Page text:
Once Reagan's Foe, Jerry Brown Declares a Holiday

After a long and overlapping history between the two California governors, Jerry Brown has declared tomorrow, Ronald Reagan's 100th birthday, a California state holiday.

"Ronald Reagan embodied the American dream," Brown said today. "As California's governor, he worked with members of the Legislature from across the political spectrum to advance this State's fiscal future, thereby elevating collaboration above ideology whenever the common good was at stake."

The political careers of the two men have overlapped since the early 1970s. Brown is California's new Democratic governor, but he's also its old governor. The first time Brown served in that role, he took over for Reagan after Reagan succeeded Brown's father, Edmund Gerald "Pat" Brown Sr. For a stretch of 14 years, from 1959 to 1983, California was run by Brown Sr., then Reagan, then Brown the younger.

Pat Brown was elected California's governor in 1958 and was reelected in 1962. Reagan challenged and defeated him in 1966, as the elder Brown sought a third term.

The elder Brown unsuccessfully tried to capitalize on Reagan's inexperience, campaigning on his own resume as governor. This LIFE magazine story from 1966 contrasted their styles.

"I wanted to be an actor once," Brown said at a campaign event. "I wanted to be in 'Death Valley Days'--heh, heh. And I was one of five hired for a play once and was the first one fired. So you got a good governor instead of a bad actor."

Reagan swatted away the criticisms and rode to victory on style, charisma, promises of small government, and portrayals of a degenerating society. He would claim that students were being told in classrooms to experiment with LSD.

"The man who currently has the job has more experience than anybody. That's why I'm running," Reagan would say.

After serving for eight years, Reagan decided against seeking a third term in 1974. Instead, he would challenge President Gerald Ford in the 1976 Republican presidential primary, ultimately losing.

In stepped then-secretary of state Jerry Brown. He would win the 1974 election and succeed Reagan in the governor's mansion, serving until 1983. By the time Brown took over, Reagan was onto his presidential run, recording his first presidential radio ads a few weeks after Brown occupied the governor's mansion.

When Gov. Jerry Brown won the Democratic nomination for Senate in 1982, President Reagan would campaign for his opponent, San Diego Mayor Pete Wilson. Reagan flew to Los Angeles in August and, speaking from a movie set at 20th Century Fox, told California voters that Brown had taken office with a budget surplus and "now he seeks to move on to greener fields leaving the state a few billion dollars in the hole."

If things had gone very, very differently, the two men could have run against each other for the White House. Just as Reagan had challenged the Republican President Ford four years earlier, Brown mounted a challenge to Democratic President Jimmy Carter in 1980, but his campaign never took off. Reagan would win the Republican nomination and the presidency that year.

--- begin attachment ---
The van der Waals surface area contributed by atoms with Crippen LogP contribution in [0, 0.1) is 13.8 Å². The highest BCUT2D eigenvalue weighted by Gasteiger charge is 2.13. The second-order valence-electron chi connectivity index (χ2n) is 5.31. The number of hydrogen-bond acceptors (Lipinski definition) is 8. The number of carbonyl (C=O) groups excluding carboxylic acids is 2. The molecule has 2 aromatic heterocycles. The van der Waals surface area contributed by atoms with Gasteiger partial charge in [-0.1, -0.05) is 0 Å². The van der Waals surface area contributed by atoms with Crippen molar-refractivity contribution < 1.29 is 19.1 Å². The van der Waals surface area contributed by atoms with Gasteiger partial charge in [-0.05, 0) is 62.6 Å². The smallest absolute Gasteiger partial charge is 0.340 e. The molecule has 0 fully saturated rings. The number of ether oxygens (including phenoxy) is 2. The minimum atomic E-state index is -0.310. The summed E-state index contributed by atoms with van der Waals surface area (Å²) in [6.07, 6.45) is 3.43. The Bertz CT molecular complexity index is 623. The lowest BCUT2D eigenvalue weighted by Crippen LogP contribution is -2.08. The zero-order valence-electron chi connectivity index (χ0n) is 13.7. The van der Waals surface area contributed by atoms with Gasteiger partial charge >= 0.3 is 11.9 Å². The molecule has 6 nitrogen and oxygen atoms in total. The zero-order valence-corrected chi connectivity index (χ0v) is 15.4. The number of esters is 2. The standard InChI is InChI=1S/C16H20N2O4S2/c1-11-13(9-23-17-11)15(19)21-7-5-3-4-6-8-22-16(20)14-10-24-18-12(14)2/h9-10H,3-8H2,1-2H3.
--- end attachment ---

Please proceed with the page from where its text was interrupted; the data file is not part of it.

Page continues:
So it's with all that history in mind that Brown, back in office a second time, issued this proclamation today declaring Reagan's 100th birthday a state holiday:

Ronald Wilson Reagan was born on February 6, 1911 to a family of modest means.  He served his country with honor and distinction as the 33rd Governor of California and as the 40th President of the United States of America.  Having risen from humble Midwestern beginnings to the towering heights of our democracy, Ronald Reagan embodied the American dream.
As California's governor, he worked with members of the Legislature from across the political spectrum to advance this State's fiscal future, thereby elevating collaboration above ideology whenever the common good was at stake.
As President of the United States, his enduring legacy is likewise defined by his eschewal of political dogmatism when confronted with the practical needs of the Nation.  To that end, he took bold steps to reduce the threat of nuclear war and worked with members of Congress from both parties to enact pragmatic fiscal reforms.
On February 6th, I ask that all Californians celebrate Ronald Reagan's legacy on the centennial anniversary of his birth.  His buoyant optimism and deep faith in America are as inspiring today as they were when he served the Nation as our President.
NOW THEREFORE I, EDMUND G. BROWN JR., Governor of the State of California, do hereby proclaim February 6th, 2011 as "Ronald Reagan Centennial Day".
IN WITNESS WHEREOF I have hereunto set my hand and caused the Great Seal of the State of California to be affixed this 4th day of February 2011.
                                                                        EDMUND G. BROWN JR.
                                                                        Governor of California
                                                                        DEBRA BOWEN
                                                                        Secretary of State